It’s been almost two years since The End of All Things was published, and I’ve been jonesing for some new Scalzi. Unfortunately, all The Collapsing Empire has really done is make me want more. It’s like how when you bake a fresh batch of cookies and you eat one hot from the oven, how that one cookie does nothing to curb your craving for cookies. All it makes you want to do is shove five more cookies down your gullet. (Your potentially upset tummy is irrelevant for the purposes of this metaphor.)
All that is to say, yes, Mr. Scalzi, I finished your book, now where are my five sequels? Which, frustrating waiting time aside (inevitable these days if you like genre fiction; sequels, and at least a year in between them, are inescapable in the current publishing climate, where standalone novels are an increasing rarity), I quite enjoyed The Collapsing Empire, though it’s not my favorite Scalzi. That honor remains with Fuzzy Nation, followed closely by Redshirts and Old Man’s War.
As for the book itself, it’s a space opera, and it’s very Scalzi in tone (read: smart-arse, and dialogue heavy). It’s also fun, fast-paced, and just a tad bit thinky. I had a slightly hard time connecting to it emotionally at first because it jumps between more narrators than I’m used to with Scalzi, and I wasn’t sure of the larger shape of the story, but he’s trying to set a galactic stage here, so that larger scale is in the service of worldbuilding, and it soon comes together. By the middle of the book, I was fully into it, and finished the audiobook in several long gulps. (I do enjoy food-based reading metaphors.)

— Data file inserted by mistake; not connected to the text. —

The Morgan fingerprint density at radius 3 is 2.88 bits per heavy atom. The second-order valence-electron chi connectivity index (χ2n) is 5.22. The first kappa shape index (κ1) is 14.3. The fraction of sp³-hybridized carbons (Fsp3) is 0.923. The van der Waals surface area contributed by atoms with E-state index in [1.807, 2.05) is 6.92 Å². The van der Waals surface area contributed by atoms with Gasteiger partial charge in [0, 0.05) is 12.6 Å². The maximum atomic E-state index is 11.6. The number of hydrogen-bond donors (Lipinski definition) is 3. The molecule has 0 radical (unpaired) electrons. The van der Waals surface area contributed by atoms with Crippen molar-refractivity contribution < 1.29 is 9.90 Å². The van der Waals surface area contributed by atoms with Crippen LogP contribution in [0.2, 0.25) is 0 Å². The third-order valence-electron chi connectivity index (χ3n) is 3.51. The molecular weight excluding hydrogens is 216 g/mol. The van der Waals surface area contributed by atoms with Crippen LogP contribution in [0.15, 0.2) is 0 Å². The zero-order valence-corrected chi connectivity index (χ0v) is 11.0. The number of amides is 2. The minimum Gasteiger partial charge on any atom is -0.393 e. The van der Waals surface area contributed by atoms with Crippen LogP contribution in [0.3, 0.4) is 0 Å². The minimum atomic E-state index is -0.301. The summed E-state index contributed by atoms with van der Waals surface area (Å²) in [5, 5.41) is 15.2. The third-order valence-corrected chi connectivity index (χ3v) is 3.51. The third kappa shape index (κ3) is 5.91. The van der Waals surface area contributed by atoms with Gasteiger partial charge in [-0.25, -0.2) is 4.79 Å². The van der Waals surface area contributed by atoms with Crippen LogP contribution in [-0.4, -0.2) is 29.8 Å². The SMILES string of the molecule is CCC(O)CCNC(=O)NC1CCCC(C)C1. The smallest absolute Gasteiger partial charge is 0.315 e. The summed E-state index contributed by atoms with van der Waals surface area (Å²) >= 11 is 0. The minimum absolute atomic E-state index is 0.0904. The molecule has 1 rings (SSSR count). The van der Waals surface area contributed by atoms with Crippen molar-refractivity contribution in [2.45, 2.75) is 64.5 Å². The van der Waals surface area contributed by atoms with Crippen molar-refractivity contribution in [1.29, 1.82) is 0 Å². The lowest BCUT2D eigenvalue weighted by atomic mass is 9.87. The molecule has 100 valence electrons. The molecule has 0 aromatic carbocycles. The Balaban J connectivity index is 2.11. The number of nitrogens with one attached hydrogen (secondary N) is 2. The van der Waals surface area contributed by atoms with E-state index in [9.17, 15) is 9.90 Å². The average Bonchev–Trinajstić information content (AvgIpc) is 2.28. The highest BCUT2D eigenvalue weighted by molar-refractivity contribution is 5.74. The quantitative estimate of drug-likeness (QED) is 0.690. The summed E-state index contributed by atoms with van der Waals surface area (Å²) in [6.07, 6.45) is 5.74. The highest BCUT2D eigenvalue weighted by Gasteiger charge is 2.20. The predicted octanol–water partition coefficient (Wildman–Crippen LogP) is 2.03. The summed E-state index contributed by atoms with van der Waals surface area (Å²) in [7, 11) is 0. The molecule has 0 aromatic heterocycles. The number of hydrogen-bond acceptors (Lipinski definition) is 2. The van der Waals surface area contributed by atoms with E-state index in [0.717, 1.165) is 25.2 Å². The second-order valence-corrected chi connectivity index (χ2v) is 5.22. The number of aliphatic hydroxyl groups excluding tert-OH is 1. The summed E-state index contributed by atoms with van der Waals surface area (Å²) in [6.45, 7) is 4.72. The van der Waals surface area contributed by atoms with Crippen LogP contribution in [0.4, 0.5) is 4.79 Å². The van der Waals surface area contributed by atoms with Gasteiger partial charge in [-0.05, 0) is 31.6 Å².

I also ended up really liking the characters: Cardenia Woo, the reluctant new Emperox (gender neutral for emperor) who was never meant to be Emperox; Kiva Lagos, the spoiled, profane and unapologetically sexually enthused daughter of a noble house who becomes embroiled in plots and such; Mars Clermont, the scientist son of another scientist on a mission to bring bad news to the galaxy, and bad guys were a good mix of villainous but not so villainous that it’s ridiculous. No idea on the spelling of any of those names, by the by.
If you have liked Scalzi before, you will like this book. If you have never tried a Scalzi book, this might be a good starting place. It’s sci-fi and it’s space opera, but it’s lighter and humorous in tone, and there isn’t much of a focus on hard science. It’s more of a political sci-fi thriller, if anything, with a nice satirical edge.
I’m really intrigued to see where he takes this collapsing empire conceit. This book was in large part table-setting, introducing us to the world just as it’s about to change forever, and ramping up to what will probably be some pretty big conflicts as the various factions and characters react to the collapse of the mysterious galactic force that makes their lives possible.
As always when Wil Wheaton and Scalzi combine their powers, I highly recommend the audiobook.